For those of us who live in the cities that dwell in the spotlight (think NYC, LA, DC), it's sometimes hard to remember that businesses can exist just fine backstage. In the first of an occasional series, we take a look at one american community getting rave reviews from its entrepreneurs: Lexington, Kentucky. Mr. Ed would have liked this city, and so would Bill Gates. There aren't many places you can say that about.
To the uninformed entrepreneur, it's easy to see why one might pass up the chance to put down business roots here. As stereotypes go, Lexington should have more in common with the Dukes of Hazzard than the Duke of Edinburgh. But actually, Kentucky's second-largest city isn't just metropolitan; it's cosmopolitan, with universities and colleges, an opera house, theaters, nightclubs, coffee-houses and quaint book nooks to go with the Barnes & Nobles. Education is the biggest employer in the city, but it's still horses that Lexington is best known for.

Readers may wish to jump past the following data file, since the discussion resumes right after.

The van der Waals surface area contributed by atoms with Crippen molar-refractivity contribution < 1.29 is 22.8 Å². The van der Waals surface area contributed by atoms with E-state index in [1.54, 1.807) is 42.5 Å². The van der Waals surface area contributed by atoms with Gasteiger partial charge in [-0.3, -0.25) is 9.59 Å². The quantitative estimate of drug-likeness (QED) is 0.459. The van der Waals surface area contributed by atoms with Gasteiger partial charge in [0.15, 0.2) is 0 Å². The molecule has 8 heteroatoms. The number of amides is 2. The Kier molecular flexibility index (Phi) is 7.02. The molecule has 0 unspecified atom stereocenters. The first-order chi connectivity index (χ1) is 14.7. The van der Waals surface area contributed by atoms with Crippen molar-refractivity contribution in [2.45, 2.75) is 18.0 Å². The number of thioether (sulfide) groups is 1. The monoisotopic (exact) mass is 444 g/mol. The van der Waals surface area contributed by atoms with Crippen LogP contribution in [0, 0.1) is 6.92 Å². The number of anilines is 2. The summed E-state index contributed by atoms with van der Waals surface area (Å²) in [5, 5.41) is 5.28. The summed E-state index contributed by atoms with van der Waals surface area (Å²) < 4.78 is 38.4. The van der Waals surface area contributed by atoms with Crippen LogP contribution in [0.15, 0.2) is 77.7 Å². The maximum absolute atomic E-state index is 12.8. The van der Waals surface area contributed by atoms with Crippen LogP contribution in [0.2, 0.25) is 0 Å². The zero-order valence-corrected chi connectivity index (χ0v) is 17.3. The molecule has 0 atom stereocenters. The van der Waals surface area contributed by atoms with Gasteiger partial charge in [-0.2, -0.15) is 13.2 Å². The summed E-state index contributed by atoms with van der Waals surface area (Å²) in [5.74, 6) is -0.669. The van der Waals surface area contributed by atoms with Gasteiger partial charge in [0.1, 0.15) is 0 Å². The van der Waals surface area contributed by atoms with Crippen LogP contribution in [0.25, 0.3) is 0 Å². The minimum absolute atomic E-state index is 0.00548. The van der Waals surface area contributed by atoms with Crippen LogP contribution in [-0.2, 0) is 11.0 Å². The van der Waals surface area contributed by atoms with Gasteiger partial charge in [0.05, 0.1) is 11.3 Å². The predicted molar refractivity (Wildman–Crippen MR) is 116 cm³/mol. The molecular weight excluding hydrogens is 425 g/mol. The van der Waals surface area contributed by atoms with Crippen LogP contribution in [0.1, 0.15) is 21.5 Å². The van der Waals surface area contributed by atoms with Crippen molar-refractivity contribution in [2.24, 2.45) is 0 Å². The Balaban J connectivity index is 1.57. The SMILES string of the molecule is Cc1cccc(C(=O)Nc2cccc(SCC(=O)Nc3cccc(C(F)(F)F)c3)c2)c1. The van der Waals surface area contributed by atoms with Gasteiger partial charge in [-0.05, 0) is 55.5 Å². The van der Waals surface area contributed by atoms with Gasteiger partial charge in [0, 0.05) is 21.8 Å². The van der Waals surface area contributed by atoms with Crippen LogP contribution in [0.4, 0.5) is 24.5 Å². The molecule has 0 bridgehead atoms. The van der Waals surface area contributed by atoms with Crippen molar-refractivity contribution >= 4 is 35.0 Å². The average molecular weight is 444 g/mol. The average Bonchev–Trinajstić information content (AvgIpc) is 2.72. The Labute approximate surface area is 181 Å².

In fact, the equine industry pumps "hundreds of millions of dollars into the community," according to Adam Edelen, vice president of the Greater Lexington Chamber of Commerce. Lexington is the thoroughbred horse capitol of the world. Downtown, the city courthouse has statues of not soldiers but stallions. This is where the Sultan of Dubai shops to fill his foreign stables. Queen Elizabeth has visited Lexington and has boarded horses here, and William Shatner owns a horse farm in nearby Woodford County. Equestrian or no, entrepreneurs could feel comfortable here. And judging from what several of them have to say, they do. That comfort goes beyond just the mere ability to make a living. "If you want to talk about the economy, you have to talk about the quality of life," insists Edelen. "It's what lures people here. You don't live in Lexington so you can take a direct flight to London or Milan. You live in Lexington because it's one of the greatest places in the country-in the world. It's one of the rare places, except maybe for [Northern California's] Napa Valley, where we really use the quality of life and natural beauty as an economic development tool."